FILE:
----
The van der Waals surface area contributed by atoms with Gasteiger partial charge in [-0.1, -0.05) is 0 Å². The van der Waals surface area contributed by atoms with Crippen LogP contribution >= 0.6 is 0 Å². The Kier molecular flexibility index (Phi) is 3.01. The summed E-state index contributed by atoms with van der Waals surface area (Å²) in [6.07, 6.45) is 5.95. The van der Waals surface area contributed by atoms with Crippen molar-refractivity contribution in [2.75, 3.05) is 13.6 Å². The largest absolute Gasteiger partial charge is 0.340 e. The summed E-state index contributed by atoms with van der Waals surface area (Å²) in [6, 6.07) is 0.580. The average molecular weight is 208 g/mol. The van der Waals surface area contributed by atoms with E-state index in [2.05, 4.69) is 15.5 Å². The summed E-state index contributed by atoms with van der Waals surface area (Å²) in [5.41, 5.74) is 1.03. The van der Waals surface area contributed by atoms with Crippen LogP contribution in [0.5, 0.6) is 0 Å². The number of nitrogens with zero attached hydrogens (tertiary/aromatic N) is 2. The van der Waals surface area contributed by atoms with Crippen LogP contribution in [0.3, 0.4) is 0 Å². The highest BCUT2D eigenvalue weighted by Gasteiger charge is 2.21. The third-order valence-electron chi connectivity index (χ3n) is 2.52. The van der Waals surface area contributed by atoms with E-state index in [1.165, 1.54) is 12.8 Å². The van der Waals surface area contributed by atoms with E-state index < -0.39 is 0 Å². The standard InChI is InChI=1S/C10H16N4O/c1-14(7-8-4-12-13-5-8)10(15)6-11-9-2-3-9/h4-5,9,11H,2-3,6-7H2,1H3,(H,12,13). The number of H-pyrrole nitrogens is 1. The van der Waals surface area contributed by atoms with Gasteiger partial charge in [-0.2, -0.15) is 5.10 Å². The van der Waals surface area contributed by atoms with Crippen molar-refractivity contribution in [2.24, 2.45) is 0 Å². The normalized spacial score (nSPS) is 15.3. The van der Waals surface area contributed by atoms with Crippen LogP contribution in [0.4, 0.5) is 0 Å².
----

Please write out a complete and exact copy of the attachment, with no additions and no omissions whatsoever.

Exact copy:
The van der Waals surface area contributed by atoms with Gasteiger partial charge in [-0.1, -0.05) is 0 Å². The van der Waals surface area contributed by atoms with Crippen LogP contribution >= 0.6 is 0 Å². The Kier molecular flexibility index (Phi) is 3.01. The summed E-state index contributed by atoms with van der Waals surface area (Å²) in [6.07, 6.45) is 5.95. The van der Waals surface area contributed by atoms with Crippen molar-refractivity contribution in [2.75, 3.05) is 13.6 Å². The largest absolute Gasteiger partial charge is 0.340 e. The summed E-state index contributed by atoms with van der Waals surface area (Å²) in [6, 6.07) is 0.580. The average molecular weight is 208 g/mol. The van der Waals surface area contributed by atoms with E-state index in [2.05, 4.69) is 15.5 Å². The summed E-state index contributed by atoms with van der Waals surface area (Å²) in [5.41, 5.74) is 1.03. The van der Waals surface area contributed by atoms with Crippen LogP contribution in [0.5, 0.6) is 0 Å². The number of nitrogens with zero attached hydrogens (tertiary/aromatic N) is 2. The van der Waals surface area contributed by atoms with Crippen LogP contribution in [0.3, 0.4) is 0 Å². The highest BCUT2D eigenvalue weighted by Gasteiger charge is 2.21. The third-order valence-electron chi connectivity index (χ3n) is 2.52. The van der Waals surface area contributed by atoms with E-state index in [1.165, 1.54) is 12.8 Å². The van der Waals surface area contributed by atoms with E-state index < -0.39 is 0 Å². The standard InChI is InChI=1S/C10H16N4O/c1-14(7-8-4-12-13-5-8)10(15)6-11-9-2-3-9/h4-5,9,11H,2-3,6-7H2,1H3,(H,12,13). The number of H-pyrrole nitrogens is 1. The van der Waals surface area contributed by atoms with Gasteiger partial charge in [-0.2, -0.15) is 5.10 Å². The van der Waals surface area contributed by atoms with Crippen molar-refractivity contribution in [2.24, 2.45) is 0 Å². The normalized spacial score (nSPS) is 15.3. The van der Waals surface area contributed by atoms with Crippen LogP contribution in [0.4, 0.5) is 0 Å².